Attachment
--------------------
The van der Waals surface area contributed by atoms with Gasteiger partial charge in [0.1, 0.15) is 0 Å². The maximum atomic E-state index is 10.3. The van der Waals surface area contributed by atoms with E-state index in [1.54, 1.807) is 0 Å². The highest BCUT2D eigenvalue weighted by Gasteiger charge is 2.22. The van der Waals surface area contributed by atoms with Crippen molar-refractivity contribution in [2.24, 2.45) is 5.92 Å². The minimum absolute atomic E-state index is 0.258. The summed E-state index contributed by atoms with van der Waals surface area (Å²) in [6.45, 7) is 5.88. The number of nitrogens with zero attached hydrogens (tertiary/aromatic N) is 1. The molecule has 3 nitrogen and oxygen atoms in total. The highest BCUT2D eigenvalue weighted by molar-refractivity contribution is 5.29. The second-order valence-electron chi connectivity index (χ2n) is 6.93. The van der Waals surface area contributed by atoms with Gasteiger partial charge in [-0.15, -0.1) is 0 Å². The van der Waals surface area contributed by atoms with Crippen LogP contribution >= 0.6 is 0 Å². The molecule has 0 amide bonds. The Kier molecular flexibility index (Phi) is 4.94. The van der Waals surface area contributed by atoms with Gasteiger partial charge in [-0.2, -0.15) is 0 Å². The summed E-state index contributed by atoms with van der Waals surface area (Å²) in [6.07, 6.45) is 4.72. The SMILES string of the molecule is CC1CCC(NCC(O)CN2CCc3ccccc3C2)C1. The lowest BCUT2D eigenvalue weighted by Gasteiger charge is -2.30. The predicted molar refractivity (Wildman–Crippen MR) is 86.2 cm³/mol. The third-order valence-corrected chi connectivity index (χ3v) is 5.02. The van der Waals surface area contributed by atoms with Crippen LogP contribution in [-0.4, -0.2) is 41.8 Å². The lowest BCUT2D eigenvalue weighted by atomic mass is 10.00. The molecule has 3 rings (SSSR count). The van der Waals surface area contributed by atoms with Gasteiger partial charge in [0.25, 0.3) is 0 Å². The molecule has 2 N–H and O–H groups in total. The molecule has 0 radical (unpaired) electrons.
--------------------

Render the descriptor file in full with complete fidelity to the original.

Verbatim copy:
The van der Waals surface area contributed by atoms with Gasteiger partial charge in [0.1, 0.15) is 0 Å². The maximum atomic E-state index is 10.3. The van der Waals surface area contributed by atoms with E-state index in [1.54, 1.807) is 0 Å². The highest BCUT2D eigenvalue weighted by Gasteiger charge is 2.22. The van der Waals surface area contributed by atoms with Crippen molar-refractivity contribution in [2.24, 2.45) is 5.92 Å². The minimum absolute atomic E-state index is 0.258. The summed E-state index contributed by atoms with van der Waals surface area (Å²) in [6.45, 7) is 5.88. The number of nitrogens with zero attached hydrogens (tertiary/aromatic N) is 1. The molecule has 3 nitrogen and oxygen atoms in total. The highest BCUT2D eigenvalue weighted by molar-refractivity contribution is 5.29. The second-order valence-electron chi connectivity index (χ2n) is 6.93. The van der Waals surface area contributed by atoms with Gasteiger partial charge in [-0.15, -0.1) is 0 Å². The van der Waals surface area contributed by atoms with Crippen LogP contribution >= 0.6 is 0 Å². The molecule has 0 amide bonds. The Kier molecular flexibility index (Phi) is 4.94. The van der Waals surface area contributed by atoms with Gasteiger partial charge in [-0.2, -0.15) is 0 Å². The summed E-state index contributed by atoms with van der Waals surface area (Å²) in [6.07, 6.45) is 4.72. The SMILES string of the molecule is CC1CCC(NCC(O)CN2CCc3ccccc3C2)C1. The lowest BCUT2D eigenvalue weighted by Gasteiger charge is -2.30. The predicted molar refractivity (Wildman–Crippen MR) is 86.2 cm³/mol. The third-order valence-corrected chi connectivity index (χ3v) is 5.02. The van der Waals surface area contributed by atoms with Crippen LogP contribution in [-0.4, -0.2) is 41.8 Å². The lowest BCUT2D eigenvalue weighted by atomic mass is 10.00. The molecule has 3 rings (SSSR count). The van der Waals surface area contributed by atoms with Gasteiger partial charge in [0.25, 0.3) is 0 Å². The molecule has 2 N–H and O–H groups in total. The molecule has 0 radical (unpaired) electrons.